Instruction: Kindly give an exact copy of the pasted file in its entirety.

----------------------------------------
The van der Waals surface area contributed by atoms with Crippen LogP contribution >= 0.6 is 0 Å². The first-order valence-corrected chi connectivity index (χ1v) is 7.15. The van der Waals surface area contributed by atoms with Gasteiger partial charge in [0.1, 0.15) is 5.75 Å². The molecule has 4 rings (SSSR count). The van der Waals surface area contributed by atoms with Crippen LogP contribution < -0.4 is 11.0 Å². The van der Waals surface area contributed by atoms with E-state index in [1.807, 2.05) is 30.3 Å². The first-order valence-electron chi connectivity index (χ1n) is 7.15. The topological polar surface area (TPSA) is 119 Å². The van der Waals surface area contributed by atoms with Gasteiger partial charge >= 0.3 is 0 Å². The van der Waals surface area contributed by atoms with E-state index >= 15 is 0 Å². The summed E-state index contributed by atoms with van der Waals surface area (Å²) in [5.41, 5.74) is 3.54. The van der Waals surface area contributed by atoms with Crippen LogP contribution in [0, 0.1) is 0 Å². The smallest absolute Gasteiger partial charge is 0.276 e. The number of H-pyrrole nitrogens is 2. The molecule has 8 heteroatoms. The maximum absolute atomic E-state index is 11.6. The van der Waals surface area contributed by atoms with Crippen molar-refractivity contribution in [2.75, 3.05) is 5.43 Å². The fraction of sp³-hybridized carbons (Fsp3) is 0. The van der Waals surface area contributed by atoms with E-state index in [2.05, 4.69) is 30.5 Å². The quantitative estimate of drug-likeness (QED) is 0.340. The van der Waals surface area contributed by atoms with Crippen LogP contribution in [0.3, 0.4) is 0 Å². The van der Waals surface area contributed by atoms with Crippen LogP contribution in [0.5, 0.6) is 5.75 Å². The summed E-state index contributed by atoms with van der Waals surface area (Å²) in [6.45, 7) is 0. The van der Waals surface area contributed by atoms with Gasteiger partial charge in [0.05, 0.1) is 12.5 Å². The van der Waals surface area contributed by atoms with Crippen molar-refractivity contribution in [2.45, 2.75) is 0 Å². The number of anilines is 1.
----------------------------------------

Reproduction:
The van der Waals surface area contributed by atoms with Crippen LogP contribution >= 0.6 is 0 Å². The first-order valence-corrected chi connectivity index (χ1v) is 7.15. The van der Waals surface area contributed by atoms with Gasteiger partial charge in [0.1, 0.15) is 5.75 Å². The molecule has 4 rings (SSSR count). The van der Waals surface area contributed by atoms with Crippen LogP contribution < -0.4 is 11.0 Å². The van der Waals surface area contributed by atoms with E-state index in [1.807, 2.05) is 30.3 Å². The first-order valence-electron chi connectivity index (χ1n) is 7.15. The topological polar surface area (TPSA) is 119 Å². The van der Waals surface area contributed by atoms with Gasteiger partial charge >= 0.3 is 0 Å². The van der Waals surface area contributed by atoms with E-state index >= 15 is 0 Å². The summed E-state index contributed by atoms with van der Waals surface area (Å²) in [5.41, 5.74) is 3.54. The van der Waals surface area contributed by atoms with Crippen LogP contribution in [0, 0.1) is 0 Å². The smallest absolute Gasteiger partial charge is 0.276 e. The number of H-pyrrole nitrogens is 2. The molecule has 8 heteroatoms. The maximum absolute atomic E-state index is 11.6. The van der Waals surface area contributed by atoms with Crippen molar-refractivity contribution in [2.75, 3.05) is 5.43 Å². The fraction of sp³-hybridized carbons (Fsp3) is 0. The van der Waals surface area contributed by atoms with E-state index in [2.05, 4.69) is 30.5 Å². The quantitative estimate of drug-likeness (QED) is 0.340. The van der Waals surface area contributed by atoms with Crippen LogP contribution in [0.3, 0.4) is 0 Å². The van der Waals surface area contributed by atoms with Crippen LogP contribution in [0.5, 0.6) is 5.75 Å². The summed E-state index contributed by atoms with van der Waals surface area (Å²) in [6.45, 7) is 0. The van der Waals surface area contributed by atoms with Gasteiger partial charge in [0.05, 0.1) is 12.5 Å². The van der Waals surface area contributed by atoms with Crippen molar-refractivity contribution in [2.45, 2.75) is 0 Å². The number of anilines is 1.